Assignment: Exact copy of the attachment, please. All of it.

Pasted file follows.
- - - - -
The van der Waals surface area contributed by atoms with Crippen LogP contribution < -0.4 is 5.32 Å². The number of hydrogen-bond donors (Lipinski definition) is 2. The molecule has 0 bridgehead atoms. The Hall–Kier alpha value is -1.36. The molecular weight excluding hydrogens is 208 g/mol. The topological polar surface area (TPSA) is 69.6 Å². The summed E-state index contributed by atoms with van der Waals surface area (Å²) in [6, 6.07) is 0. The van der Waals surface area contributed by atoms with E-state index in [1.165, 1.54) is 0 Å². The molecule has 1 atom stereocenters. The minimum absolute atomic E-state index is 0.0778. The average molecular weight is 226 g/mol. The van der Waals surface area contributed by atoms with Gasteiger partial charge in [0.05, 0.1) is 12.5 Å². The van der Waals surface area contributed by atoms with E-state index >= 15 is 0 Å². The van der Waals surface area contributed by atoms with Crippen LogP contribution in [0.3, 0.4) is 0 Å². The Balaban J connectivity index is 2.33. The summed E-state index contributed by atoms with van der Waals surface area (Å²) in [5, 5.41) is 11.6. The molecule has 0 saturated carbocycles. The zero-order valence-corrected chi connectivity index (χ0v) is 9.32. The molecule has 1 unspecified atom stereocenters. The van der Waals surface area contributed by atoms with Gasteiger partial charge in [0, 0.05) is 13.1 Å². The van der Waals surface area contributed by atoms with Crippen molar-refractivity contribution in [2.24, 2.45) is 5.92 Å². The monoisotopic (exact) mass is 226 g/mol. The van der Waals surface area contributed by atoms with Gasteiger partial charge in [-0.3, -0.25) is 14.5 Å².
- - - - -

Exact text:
The van der Waals surface area contributed by atoms with Crippen LogP contribution < -0.4 is 5.32 Å². The number of hydrogen-bond donors (Lipinski definition) is 2. The molecule has 0 bridgehead atoms. The Hall–Kier alpha value is -1.36. The molecular weight excluding hydrogens is 208 g/mol. The topological polar surface area (TPSA) is 69.6 Å². The summed E-state index contributed by atoms with van der Waals surface area (Å²) in [6, 6.07) is 0. The van der Waals surface area contributed by atoms with E-state index in [1.165, 1.54) is 0 Å². The molecule has 1 atom stereocenters. The minimum absolute atomic E-state index is 0.0778. The average molecular weight is 226 g/mol. The van der Waals surface area contributed by atoms with Gasteiger partial charge in [0.05, 0.1) is 12.5 Å². The van der Waals surface area contributed by atoms with E-state index >= 15 is 0 Å². The van der Waals surface area contributed by atoms with Crippen LogP contribution in [0.3, 0.4) is 0 Å². The Balaban J connectivity index is 2.33. The summed E-state index contributed by atoms with van der Waals surface area (Å²) in [5, 5.41) is 11.6. The molecule has 0 saturated carbocycles. The zero-order valence-corrected chi connectivity index (χ0v) is 9.32. The molecule has 1 unspecified atom stereocenters. The van der Waals surface area contributed by atoms with Gasteiger partial charge in [0, 0.05) is 13.1 Å². The van der Waals surface area contributed by atoms with Crippen molar-refractivity contribution in [2.24, 2.45) is 5.92 Å². The monoisotopic (exact) mass is 226 g/mol. The van der Waals surface area contributed by atoms with Gasteiger partial charge in [-0.3, -0.25) is 14.5 Å².